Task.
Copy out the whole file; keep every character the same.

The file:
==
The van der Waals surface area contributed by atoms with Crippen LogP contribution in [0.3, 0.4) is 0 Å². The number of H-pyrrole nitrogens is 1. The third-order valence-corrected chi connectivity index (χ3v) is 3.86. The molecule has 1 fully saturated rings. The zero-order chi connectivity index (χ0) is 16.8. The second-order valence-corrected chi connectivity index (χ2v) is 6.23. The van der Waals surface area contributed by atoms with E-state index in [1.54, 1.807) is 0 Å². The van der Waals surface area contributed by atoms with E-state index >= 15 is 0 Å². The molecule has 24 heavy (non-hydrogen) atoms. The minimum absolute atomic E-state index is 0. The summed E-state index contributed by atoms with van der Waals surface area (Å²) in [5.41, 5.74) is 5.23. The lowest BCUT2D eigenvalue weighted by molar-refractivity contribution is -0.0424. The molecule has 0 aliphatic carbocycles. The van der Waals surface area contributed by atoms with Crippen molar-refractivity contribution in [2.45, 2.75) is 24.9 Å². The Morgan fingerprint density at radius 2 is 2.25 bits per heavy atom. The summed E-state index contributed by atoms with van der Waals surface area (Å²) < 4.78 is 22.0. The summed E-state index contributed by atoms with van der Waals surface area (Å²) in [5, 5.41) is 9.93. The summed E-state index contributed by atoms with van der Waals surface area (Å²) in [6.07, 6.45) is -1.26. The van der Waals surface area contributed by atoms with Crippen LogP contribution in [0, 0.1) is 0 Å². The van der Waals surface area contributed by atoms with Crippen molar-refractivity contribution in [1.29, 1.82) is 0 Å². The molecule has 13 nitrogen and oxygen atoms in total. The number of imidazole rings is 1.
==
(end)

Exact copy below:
The van der Waals surface area contributed by atoms with Crippen LogP contribution in [0.3, 0.4) is 0 Å². The number of H-pyrrole nitrogens is 1. The third-order valence-corrected chi connectivity index (χ3v) is 3.86. The molecule has 1 fully saturated rings. The zero-order chi connectivity index (χ0) is 16.8. The second-order valence-corrected chi connectivity index (χ2v) is 6.23. The van der Waals surface area contributed by atoms with E-state index in [1.54, 1.807) is 0 Å². The van der Waals surface area contributed by atoms with E-state index >= 15 is 0 Å². The molecule has 24 heavy (non-hydrogen) atoms. The minimum absolute atomic E-state index is 0. The summed E-state index contributed by atoms with van der Waals surface area (Å²) in [5.41, 5.74) is 5.23. The lowest BCUT2D eigenvalue weighted by molar-refractivity contribution is -0.0424. The molecule has 0 aliphatic carbocycles. The van der Waals surface area contributed by atoms with Crippen molar-refractivity contribution in [2.45, 2.75) is 24.9 Å². The Morgan fingerprint density at radius 2 is 2.25 bits per heavy atom. The summed E-state index contributed by atoms with van der Waals surface area (Å²) < 4.78 is 22.0. The summed E-state index contributed by atoms with van der Waals surface area (Å²) in [5, 5.41) is 9.93. The summed E-state index contributed by atoms with van der Waals surface area (Å²) in [6.07, 6.45) is -1.26. The van der Waals surface area contributed by atoms with Crippen LogP contribution in [0, 0.1) is 0 Å². The van der Waals surface area contributed by atoms with Crippen molar-refractivity contribution in [1.29, 1.82) is 0 Å². The molecule has 13 nitrogen and oxygen atoms in total. The number of imidazole rings is 1.